Researchers Use Electricity to Make Wearable Heated Gloves
The gloves were able to keep the wearer's fingers warm for eight hours.
A team from the University of Massachusetts Amherst have developed a way to create electrically heated cloth.
Materials scientist Trisha Andrew explains they took a plain pair of cotton gloves and used a vapor deposition method for nano-coating fabric to coat the fingers in a polymer known as poly (3,4-ethylenedioxythiophene), or PEDOT. A coin battery weighing 1.8 grams (0.0039 lbs.) provides power to the gloves, but not enough power to pass through the skin and cause harm.
“We took a pair of cotton gloves and coated the fingers to allow a small amount of current to pass through, so they heat up,” said Andrew. “It’s regular old-fashioned cotton cloth. We chose to make a pair of gloves because the fingers require a high curvature that allows us to show that our material is really flexible.”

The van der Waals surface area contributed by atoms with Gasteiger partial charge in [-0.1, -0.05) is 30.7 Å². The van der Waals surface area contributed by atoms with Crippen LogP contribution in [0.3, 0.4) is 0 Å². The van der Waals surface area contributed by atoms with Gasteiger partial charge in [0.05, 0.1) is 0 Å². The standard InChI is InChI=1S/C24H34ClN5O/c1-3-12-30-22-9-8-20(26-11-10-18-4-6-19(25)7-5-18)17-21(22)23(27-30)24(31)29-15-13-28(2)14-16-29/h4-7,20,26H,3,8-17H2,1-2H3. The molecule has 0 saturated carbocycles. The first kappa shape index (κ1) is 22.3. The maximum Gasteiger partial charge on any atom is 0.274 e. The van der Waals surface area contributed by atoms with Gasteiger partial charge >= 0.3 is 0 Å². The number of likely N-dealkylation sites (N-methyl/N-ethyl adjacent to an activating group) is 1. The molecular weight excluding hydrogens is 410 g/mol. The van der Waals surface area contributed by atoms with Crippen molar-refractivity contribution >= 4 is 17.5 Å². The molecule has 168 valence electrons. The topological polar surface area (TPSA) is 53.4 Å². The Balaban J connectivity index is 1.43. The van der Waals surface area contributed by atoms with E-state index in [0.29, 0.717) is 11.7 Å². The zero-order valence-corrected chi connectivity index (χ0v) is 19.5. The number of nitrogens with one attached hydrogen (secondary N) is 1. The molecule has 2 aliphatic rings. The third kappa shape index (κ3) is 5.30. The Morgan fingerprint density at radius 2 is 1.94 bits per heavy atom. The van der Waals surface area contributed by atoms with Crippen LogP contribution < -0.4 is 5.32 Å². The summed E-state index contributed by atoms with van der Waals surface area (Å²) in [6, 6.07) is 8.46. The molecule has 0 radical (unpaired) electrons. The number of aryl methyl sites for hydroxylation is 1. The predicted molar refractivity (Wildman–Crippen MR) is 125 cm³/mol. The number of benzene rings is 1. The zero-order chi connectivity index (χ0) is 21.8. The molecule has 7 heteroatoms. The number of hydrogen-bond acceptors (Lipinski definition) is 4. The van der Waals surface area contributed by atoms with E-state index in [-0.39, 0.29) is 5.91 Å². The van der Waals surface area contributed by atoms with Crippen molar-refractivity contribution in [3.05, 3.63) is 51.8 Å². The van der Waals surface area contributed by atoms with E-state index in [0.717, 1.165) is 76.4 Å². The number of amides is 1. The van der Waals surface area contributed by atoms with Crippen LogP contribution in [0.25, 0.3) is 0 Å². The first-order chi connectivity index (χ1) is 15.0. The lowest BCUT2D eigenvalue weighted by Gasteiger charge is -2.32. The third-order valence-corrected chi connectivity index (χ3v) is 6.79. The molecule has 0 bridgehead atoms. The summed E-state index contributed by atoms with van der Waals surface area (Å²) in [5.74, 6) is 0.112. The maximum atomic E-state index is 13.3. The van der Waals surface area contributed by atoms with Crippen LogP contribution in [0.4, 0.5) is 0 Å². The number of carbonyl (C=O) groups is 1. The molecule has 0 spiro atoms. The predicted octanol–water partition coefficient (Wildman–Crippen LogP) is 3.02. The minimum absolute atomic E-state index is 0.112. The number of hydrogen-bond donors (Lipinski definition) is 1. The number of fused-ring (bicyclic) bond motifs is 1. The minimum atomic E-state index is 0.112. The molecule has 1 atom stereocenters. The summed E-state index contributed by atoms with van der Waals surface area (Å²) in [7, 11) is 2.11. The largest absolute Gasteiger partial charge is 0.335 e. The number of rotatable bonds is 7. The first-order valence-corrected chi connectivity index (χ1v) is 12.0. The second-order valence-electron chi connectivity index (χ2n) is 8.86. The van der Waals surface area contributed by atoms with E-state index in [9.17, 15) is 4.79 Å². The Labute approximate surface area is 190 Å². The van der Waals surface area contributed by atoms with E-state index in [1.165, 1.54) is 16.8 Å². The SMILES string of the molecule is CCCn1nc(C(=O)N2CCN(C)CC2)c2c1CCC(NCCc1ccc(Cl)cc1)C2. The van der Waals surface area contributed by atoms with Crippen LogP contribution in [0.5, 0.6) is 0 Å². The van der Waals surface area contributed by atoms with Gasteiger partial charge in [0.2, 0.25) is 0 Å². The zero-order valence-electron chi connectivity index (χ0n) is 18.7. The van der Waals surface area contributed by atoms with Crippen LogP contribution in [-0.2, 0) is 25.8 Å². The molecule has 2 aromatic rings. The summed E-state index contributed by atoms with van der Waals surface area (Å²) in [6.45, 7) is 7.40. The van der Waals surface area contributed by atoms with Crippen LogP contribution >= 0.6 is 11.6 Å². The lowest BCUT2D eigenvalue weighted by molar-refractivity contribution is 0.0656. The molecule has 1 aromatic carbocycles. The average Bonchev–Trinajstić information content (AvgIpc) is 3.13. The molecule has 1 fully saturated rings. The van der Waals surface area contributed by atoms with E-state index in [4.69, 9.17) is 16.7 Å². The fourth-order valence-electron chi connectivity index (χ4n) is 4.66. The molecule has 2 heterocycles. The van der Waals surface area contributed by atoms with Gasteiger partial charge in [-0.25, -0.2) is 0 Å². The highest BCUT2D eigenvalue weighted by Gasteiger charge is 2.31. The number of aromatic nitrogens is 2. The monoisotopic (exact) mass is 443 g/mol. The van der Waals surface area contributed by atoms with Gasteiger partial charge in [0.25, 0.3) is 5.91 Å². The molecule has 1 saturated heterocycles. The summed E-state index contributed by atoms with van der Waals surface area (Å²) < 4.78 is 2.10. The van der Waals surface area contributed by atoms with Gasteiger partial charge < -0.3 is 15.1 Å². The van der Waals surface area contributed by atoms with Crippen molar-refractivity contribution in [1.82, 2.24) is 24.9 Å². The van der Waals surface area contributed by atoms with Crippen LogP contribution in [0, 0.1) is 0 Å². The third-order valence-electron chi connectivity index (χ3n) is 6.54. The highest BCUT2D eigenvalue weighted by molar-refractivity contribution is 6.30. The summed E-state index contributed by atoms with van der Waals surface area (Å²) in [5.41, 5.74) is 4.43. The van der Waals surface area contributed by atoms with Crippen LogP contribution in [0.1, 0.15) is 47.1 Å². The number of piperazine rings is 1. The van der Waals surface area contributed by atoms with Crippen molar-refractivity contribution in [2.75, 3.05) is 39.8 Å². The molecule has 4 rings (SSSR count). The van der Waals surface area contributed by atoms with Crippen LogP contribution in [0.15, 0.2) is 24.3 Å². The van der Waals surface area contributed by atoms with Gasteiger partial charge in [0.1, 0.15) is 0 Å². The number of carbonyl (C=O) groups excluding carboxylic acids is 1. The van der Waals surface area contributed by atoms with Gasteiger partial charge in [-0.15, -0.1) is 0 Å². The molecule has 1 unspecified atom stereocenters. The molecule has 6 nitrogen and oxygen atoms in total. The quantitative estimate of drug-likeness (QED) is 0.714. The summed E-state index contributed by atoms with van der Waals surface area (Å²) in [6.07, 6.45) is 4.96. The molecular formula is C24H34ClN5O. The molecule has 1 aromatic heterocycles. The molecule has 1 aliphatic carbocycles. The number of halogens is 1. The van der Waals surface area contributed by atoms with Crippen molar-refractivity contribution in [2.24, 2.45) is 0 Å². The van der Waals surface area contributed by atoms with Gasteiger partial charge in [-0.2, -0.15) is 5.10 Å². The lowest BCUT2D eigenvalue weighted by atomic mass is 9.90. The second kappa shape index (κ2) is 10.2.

The test gloves the team made kept fingers warm for about eight hours, though switching to a rechargeable battery was suggested, as it would enable longer use. They also continued to work after being ripped, repaired, charged over night, and even when submerged in water. The last scenario is especially useful as it means the gloves won’t shock anyone wearing them while in the rain or snow.
Gloves aren’t the only clothing the team is experimenting with, though, as they’ve also coated cotton yarn often used in sweaters. The material yielded favorable results, suggesting the coating method can be used for more than small articles of clothing.
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